Career Counseling: Foundations, Perspectives, and Applications edited by David Capuzzi and Mark Stauffer Chapter FiveEthical and Legal Issues in Career Counseling Henry L. Harris Dennis W. Engels
Definitions Morality is generally concerned with how we conduct ourselves and is based upon a personal value system heavy influenced by one’s culture (Remley & Herlihy, 2007). Laws are agreed-on general or specific rules imposed by society typically in response to events or circumstances where society believes regulation is needed.
Ethics Ethics can be variously defined as “… the study of standards of conduct and moral judgment; moral philosophy, … the system or code of morals of a particular person, religion, group, profession, etc.” (Webster’s, 1999, p 488)
Ethic Ethic can be variously defined as “… a set of moral principles,… rules of conduct governing a particular group, …moral principles, as of an individual: His (her) ethics forbade cheating…” (Random House, 1999, p. 453)
Ethics and Associations American Counseling Association (2005) Code of Ethics National Board for Certified Counselors (1991) Code of Ethics American Psychological Association (2003). Ethical principles of psychologists and code of conduct National Career Development Association (2007) Ethical Standards National Association of Social Workers (2008) Code of Ethics
Why Ethics? Protect public consumers and improve delivery of services Promote accountability and stability of the organization by enforcing established standards Educate members about what is considered desired ethical conduct
Ethics (Cont.) Provide a framework in the ethical decision-making process when ethical dilemmas arise Protect professionals delivering services from licensure board complaints and malpractice suits from consumers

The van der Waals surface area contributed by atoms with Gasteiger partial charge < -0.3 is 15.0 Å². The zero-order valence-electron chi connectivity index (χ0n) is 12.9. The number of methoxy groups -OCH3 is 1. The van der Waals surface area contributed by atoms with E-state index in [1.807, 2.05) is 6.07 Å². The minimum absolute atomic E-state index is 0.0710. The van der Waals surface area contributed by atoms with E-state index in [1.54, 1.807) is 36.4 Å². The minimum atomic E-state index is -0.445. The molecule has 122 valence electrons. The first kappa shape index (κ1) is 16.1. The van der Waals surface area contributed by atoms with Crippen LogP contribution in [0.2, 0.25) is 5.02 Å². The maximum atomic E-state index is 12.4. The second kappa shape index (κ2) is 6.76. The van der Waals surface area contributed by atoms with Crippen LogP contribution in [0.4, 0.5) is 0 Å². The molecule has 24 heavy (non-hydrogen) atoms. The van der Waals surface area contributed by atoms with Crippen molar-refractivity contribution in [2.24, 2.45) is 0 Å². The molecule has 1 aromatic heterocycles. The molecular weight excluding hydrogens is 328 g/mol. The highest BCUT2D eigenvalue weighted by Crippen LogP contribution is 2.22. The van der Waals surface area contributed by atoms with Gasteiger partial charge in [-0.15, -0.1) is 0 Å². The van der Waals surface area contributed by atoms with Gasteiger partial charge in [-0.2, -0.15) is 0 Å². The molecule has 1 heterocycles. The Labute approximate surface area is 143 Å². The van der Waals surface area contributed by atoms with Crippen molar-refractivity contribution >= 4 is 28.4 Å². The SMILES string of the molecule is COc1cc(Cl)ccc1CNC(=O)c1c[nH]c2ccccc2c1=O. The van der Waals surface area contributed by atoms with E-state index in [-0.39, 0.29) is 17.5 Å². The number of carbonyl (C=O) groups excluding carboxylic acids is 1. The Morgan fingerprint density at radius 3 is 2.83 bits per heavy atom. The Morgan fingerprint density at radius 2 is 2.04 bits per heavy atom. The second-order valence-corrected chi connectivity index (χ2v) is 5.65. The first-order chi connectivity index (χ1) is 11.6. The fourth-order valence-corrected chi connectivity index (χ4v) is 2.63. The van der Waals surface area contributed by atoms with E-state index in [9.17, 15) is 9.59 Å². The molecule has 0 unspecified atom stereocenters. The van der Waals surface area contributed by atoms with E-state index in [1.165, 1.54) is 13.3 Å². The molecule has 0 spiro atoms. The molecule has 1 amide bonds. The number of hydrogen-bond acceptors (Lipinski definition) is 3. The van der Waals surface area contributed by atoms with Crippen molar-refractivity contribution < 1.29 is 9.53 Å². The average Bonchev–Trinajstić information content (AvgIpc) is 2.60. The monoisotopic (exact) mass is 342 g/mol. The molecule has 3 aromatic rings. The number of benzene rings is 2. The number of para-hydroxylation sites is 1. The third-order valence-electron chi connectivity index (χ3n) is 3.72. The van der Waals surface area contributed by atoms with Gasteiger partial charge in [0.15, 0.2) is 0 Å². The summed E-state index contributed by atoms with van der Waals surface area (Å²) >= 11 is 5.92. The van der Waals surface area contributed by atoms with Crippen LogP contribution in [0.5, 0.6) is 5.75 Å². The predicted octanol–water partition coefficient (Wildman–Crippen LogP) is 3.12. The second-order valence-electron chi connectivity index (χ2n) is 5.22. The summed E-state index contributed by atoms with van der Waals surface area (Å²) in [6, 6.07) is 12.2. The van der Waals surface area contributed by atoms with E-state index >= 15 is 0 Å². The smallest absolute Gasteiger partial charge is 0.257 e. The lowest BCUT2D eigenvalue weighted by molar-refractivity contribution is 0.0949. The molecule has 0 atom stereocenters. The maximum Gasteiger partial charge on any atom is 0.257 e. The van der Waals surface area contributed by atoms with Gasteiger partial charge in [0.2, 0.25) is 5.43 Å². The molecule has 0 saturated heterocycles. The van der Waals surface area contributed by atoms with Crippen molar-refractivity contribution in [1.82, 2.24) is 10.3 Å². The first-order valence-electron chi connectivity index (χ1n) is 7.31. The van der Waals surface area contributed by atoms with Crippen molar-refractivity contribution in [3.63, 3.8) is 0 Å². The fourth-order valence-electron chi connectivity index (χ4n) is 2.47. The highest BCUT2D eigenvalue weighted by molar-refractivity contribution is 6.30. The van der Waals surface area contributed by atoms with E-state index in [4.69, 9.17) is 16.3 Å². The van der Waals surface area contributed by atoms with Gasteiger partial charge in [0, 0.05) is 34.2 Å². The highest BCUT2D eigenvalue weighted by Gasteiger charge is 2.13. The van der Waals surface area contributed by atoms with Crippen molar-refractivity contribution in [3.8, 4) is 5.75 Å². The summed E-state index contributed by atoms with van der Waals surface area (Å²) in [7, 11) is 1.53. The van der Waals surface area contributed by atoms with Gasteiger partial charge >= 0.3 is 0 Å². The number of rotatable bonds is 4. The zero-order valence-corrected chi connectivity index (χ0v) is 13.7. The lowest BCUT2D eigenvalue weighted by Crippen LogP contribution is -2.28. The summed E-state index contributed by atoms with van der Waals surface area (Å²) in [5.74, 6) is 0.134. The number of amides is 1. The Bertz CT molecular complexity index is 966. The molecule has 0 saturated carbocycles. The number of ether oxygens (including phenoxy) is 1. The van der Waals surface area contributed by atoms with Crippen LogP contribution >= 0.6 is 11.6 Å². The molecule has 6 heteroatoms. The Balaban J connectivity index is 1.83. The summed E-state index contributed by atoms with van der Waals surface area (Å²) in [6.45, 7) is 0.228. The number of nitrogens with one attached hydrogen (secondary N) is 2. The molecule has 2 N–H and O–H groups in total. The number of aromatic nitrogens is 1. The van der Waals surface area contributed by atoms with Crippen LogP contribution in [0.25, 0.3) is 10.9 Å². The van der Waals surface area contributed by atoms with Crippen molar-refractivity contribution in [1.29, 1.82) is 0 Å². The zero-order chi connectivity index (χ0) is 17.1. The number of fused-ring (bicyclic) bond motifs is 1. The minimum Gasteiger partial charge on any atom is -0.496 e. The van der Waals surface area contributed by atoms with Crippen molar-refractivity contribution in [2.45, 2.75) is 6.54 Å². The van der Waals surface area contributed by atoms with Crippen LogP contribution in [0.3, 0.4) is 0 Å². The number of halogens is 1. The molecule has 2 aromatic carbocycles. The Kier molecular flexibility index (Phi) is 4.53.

NCDA Ethics Support the mission of NCDA Define ethical practices and behaviors expected of association members Serve as a guide to help those receiving career-related services understand their rights and responsibilities Make clear to all members and those served the nature of commonly prescribed ethical responsibilities
NCDA Ethics (Cont.) Serve as guide to fully help members promote the core values of the profession and also assist them in developing a professional course of action that will most effectively serve individuals using career services
NCDA Ethical Standards Section A: The Professional Relationship Accountability Responsibilities and expected behaviors Guiding principles Respect of culture Personal issues and impact on clients Service to clients
NCDA Ethical Standards Section B: Confidentiality, Privileged Communication, and Privacy Client rights and welfare Informed consent/confidentiality Multiple relationships Computer-related relationship issues
NCDA Ethical Standards Section C: Professional Responsibility Communication that is reliable, accurate, and open Qualified counselor and appropriate use Cultural competency Accurate representation
NCDA Ethical Standards Section D: Relationship with Other Professionals Construct appropriate communication and working relationships inside and outside Consultation Advocacy